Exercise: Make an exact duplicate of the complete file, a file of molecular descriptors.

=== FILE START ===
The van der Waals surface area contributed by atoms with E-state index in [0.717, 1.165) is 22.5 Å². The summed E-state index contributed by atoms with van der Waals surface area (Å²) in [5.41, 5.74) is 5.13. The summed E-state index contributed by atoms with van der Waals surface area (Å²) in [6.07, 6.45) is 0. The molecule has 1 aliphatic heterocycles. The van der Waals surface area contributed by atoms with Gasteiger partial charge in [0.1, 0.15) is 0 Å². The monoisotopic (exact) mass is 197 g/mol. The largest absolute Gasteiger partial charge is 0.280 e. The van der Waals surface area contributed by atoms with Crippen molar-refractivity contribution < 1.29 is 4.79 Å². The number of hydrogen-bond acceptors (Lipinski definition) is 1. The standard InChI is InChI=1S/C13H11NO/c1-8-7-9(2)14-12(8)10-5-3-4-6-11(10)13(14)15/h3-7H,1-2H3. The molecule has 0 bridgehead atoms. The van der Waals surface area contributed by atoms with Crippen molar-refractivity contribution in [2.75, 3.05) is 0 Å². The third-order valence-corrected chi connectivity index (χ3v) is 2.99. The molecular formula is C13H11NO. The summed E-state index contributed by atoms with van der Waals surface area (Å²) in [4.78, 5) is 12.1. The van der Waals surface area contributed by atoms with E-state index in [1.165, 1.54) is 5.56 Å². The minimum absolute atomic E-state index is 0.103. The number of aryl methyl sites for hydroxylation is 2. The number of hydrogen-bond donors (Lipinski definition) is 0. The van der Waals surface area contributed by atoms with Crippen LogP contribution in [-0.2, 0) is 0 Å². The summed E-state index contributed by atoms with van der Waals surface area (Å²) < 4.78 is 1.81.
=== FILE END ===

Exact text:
The van der Waals surface area contributed by atoms with E-state index in [0.717, 1.165) is 22.5 Å². The summed E-state index contributed by atoms with van der Waals surface area (Å²) in [5.41, 5.74) is 5.13. The summed E-state index contributed by atoms with van der Waals surface area (Å²) in [6.07, 6.45) is 0. The molecule has 1 aliphatic heterocycles. The van der Waals surface area contributed by atoms with Gasteiger partial charge in [0.1, 0.15) is 0 Å². The monoisotopic (exact) mass is 197 g/mol. The largest absolute Gasteiger partial charge is 0.280 e. The van der Waals surface area contributed by atoms with Crippen molar-refractivity contribution < 1.29 is 4.79 Å². The number of hydrogen-bond acceptors (Lipinski definition) is 1. The standard InChI is InChI=1S/C13H11NO/c1-8-7-9(2)14-12(8)10-5-3-4-6-11(10)13(14)15/h3-7H,1-2H3. The molecule has 0 bridgehead atoms. The van der Waals surface area contributed by atoms with Crippen molar-refractivity contribution in [2.75, 3.05) is 0 Å². The third-order valence-corrected chi connectivity index (χ3v) is 2.99. The molecular formula is C13H11NO. The summed E-state index contributed by atoms with van der Waals surface area (Å²) in [4.78, 5) is 12.1. The van der Waals surface area contributed by atoms with E-state index in [1.165, 1.54) is 5.56 Å². The minimum absolute atomic E-state index is 0.103. The number of aryl methyl sites for hydroxylation is 2. The number of hydrogen-bond donors (Lipinski definition) is 0. The van der Waals surface area contributed by atoms with Crippen LogP contribution in [-0.2, 0) is 0 Å². The summed E-state index contributed by atoms with van der Waals surface area (Å²) < 4.78 is 1.81.